Greg Schiano thinks every child in the Hillsborough County Public School District should count.
This week, he means that quite literally.
Throughout the state of Florida, public schools are nearing the end of what is commonly known as FTE Week. The initials stand for full-time equivalent and refer to the expected enrollment at each school when all children are in attendance. An FTE Week is a survey period, one of three each year, conducted by the state to evaluate enrollment numbers and – this is the key part – determine the amount of funding each school will receive.
Thus, while school attendance is critical for every child throughout the year, it is particularly important to the schools during a survey period. With that in mind, Schiano, recently named the new Head Coach of the Tampa Bay Buccaneers, has joined in the effort to remind Hillsborough County families of the importance of school attendance this week.
There are approximately 196,000 students in Hillsborough County Public Schools in 2011-12 and, amazingly, Schiano was able to get his message to almost all of them, late last week. Using a phone message that was sent out to the homes of roughly 183,000 of those kids, the Bucs’ coach alerted Bay area families to the survey period and spoke about the importance of attendance and preparation.
Schiano’s message was as follows:
“Hi, this is Greg Schiano, the new head coach of the Tampa Bay Buccaneers, calling for the Hillsborough County Public Schools to remind parents of how important it is to have your children in school. As the Bucs’ coach, I’m really looking forward to the games on Sundays this fall. Critical to our success are the practices, team meetings and film study. That’s where we learn. As a coach, I always expect all my players to be there on time and ready to learn because every player counts. It’s the same with school. As parents, we need to make sure our children are in school on time and ready to learn because every child counts. It’s especially important the week of February 13th. This is the week schools take count of all students, determining the funding received for our children. We want your child to be counted. So join me in making sure that our children are in school on time and ready to learn, so they count. Thank you.”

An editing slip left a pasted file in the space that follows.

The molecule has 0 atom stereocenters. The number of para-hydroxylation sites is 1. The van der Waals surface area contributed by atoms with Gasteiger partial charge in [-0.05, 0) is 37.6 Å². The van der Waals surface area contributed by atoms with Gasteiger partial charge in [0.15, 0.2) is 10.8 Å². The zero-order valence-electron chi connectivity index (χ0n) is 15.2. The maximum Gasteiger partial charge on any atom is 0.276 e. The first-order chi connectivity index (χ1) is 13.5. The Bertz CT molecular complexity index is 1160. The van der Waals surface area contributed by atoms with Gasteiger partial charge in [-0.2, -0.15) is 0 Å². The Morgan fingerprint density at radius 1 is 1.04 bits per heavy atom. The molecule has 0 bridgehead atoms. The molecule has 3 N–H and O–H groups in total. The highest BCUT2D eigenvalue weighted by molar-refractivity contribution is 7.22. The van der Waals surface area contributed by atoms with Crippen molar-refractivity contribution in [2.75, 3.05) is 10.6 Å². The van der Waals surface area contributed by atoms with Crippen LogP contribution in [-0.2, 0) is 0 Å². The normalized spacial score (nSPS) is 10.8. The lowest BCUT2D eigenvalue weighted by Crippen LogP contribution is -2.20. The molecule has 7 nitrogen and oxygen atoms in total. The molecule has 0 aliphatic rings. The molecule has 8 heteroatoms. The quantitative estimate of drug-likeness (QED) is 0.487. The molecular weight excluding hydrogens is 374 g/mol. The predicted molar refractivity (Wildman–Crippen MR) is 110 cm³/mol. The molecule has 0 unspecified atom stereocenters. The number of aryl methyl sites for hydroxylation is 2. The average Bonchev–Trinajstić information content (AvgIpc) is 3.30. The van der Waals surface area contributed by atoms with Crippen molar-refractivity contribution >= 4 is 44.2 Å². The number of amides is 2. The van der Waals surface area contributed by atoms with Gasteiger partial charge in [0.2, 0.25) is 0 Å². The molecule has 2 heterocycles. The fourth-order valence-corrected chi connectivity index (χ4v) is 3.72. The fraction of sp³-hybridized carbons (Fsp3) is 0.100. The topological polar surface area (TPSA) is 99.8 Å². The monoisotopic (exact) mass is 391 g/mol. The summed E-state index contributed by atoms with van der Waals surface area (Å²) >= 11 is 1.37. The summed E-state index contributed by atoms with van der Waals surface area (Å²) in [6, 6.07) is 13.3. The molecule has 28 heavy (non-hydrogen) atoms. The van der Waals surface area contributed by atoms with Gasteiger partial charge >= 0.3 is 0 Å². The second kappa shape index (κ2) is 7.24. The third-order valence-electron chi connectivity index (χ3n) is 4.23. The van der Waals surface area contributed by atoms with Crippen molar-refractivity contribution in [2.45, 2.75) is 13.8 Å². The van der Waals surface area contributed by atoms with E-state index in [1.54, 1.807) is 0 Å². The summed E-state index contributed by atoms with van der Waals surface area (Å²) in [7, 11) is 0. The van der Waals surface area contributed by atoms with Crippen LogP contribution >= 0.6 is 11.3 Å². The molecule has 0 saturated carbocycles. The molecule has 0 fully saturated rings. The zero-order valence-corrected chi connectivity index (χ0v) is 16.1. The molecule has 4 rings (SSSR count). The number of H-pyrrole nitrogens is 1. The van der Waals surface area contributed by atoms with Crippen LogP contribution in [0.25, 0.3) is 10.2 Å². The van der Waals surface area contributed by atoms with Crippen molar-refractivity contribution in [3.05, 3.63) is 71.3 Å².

Schiano’s timely message spoke to an issue of utmost importance in Hillsborough County schools. Failure to record representative attendance numbers, coupled with the already difficult economic times schools are operating within, could have serious consequences for individual schools, prompting significant changes next year.
“We face several challenges that we hope the community will help us resolve [regarding] daily attendance to improve academic performance [and a] lack of funding for school projects, teacher salaries, and training,” said Gwen Luney, assistant superintendent – division of supportive services for the school district. “[We need] a community that understands our need to prepare students for the future and to keep America competitive.”
Schiano also recorded a separate phone message aimed at the equally important FCAT testing period later this spring. In it, he stressed the importance of studying and preparation and compared it to the work the Buccaneers put in to get ready for their own challenges. Schiano plans to place a second call to local families when the FCAT approaches.
“The support we receive from Coach Schiano means a great deal to the Hillsborough County School District,” said Luney. “It lets our teachers, students, and parents know he supports education both on and off the field and that the sports community understands our needs.”
Schiano’s message was definitely heard, as local schools have reported immediate feedback from parents this week. Though he only joined the Buccaneers three weeks ago, Schiano has already embraced his role in the Bay area community and is eager to make an impact beyond what he brings to the football field.
“We’ve had a very positive response,” said Luney. “Parents were surprised that he has responded to the district so quickly and glad to hear he was involved in education, not just sports.”